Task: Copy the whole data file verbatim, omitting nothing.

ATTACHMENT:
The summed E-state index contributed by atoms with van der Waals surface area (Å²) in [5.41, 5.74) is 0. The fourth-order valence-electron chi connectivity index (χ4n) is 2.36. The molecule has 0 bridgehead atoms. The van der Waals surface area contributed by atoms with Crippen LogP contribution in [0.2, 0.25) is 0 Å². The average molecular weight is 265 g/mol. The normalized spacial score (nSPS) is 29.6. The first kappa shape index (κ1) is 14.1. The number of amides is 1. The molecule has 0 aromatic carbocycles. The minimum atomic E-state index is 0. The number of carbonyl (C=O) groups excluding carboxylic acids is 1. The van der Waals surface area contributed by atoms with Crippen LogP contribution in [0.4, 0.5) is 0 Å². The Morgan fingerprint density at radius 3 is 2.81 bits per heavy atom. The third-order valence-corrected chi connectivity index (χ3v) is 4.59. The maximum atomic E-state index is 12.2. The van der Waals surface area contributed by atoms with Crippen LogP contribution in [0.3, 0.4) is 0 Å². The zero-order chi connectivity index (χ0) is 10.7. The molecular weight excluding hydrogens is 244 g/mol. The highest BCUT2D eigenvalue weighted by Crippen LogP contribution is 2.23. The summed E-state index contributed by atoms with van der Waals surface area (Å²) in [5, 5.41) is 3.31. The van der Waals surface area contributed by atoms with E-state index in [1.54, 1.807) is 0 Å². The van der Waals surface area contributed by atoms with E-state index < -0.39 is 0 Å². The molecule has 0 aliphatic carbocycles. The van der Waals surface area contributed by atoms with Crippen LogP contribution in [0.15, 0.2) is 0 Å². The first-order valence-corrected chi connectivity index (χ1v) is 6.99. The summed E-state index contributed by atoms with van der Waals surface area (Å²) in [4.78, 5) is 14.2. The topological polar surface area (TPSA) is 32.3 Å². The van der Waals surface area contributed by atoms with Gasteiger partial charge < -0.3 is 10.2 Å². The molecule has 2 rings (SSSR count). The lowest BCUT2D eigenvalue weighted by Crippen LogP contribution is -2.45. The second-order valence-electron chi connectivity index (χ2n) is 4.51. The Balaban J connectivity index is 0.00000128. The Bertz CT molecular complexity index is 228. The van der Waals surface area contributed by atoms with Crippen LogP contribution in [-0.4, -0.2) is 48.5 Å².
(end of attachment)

The summed E-state index contributed by atoms with van der Waals surface area (Å²) in [5.41, 5.74) is 0. The fourth-order valence-electron chi connectivity index (χ4n) is 2.36. The molecule has 0 bridgehead atoms. The van der Waals surface area contributed by atoms with Crippen LogP contribution in [0.2, 0.25) is 0 Å². The average molecular weight is 265 g/mol. The normalized spacial score (nSPS) is 29.6. The first kappa shape index (κ1) is 14.1. The number of amides is 1. The molecule has 0 aromatic carbocycles. The minimum atomic E-state index is 0. The number of carbonyl (C=O) groups excluding carboxylic acids is 1. The van der Waals surface area contributed by atoms with Crippen LogP contribution in [0.4, 0.5) is 0 Å². The Morgan fingerprint density at radius 3 is 2.81 bits per heavy atom. The third-order valence-corrected chi connectivity index (χ3v) is 4.59. The maximum atomic E-state index is 12.2. The van der Waals surface area contributed by atoms with Crippen LogP contribution in [0.3, 0.4) is 0 Å². The zero-order chi connectivity index (χ0) is 10.7. The molecular weight excluding hydrogens is 244 g/mol. The highest BCUT2D eigenvalue weighted by Crippen LogP contribution is 2.23. The summed E-state index contributed by atoms with van der Waals surface area (Å²) in [5, 5.41) is 3.31. The van der Waals surface area contributed by atoms with E-state index in [1.54, 1.807) is 0 Å². The van der Waals surface area contributed by atoms with E-state index < -0.39 is 0 Å². The molecule has 0 aliphatic carbocycles. The van der Waals surface area contributed by atoms with Crippen LogP contribution in [0.15, 0.2) is 0 Å². The first-order valence-corrected chi connectivity index (χ1v) is 6.99. The summed E-state index contributed by atoms with van der Waals surface area (Å²) in [4.78, 5) is 14.2. The topological polar surface area (TPSA) is 32.3 Å². The van der Waals surface area contributed by atoms with Gasteiger partial charge < -0.3 is 10.2 Å². The molecule has 2 rings (SSSR count). The lowest BCUT2D eigenvalue weighted by Crippen LogP contribution is -2.45. The second-order valence-electron chi connectivity index (χ2n) is 4.51. The Balaban J connectivity index is 0.00000128. The Bertz CT molecular complexity index is 228. The van der Waals surface area contributed by atoms with Crippen LogP contribution in [-0.4, -0.2) is 48.5 Å².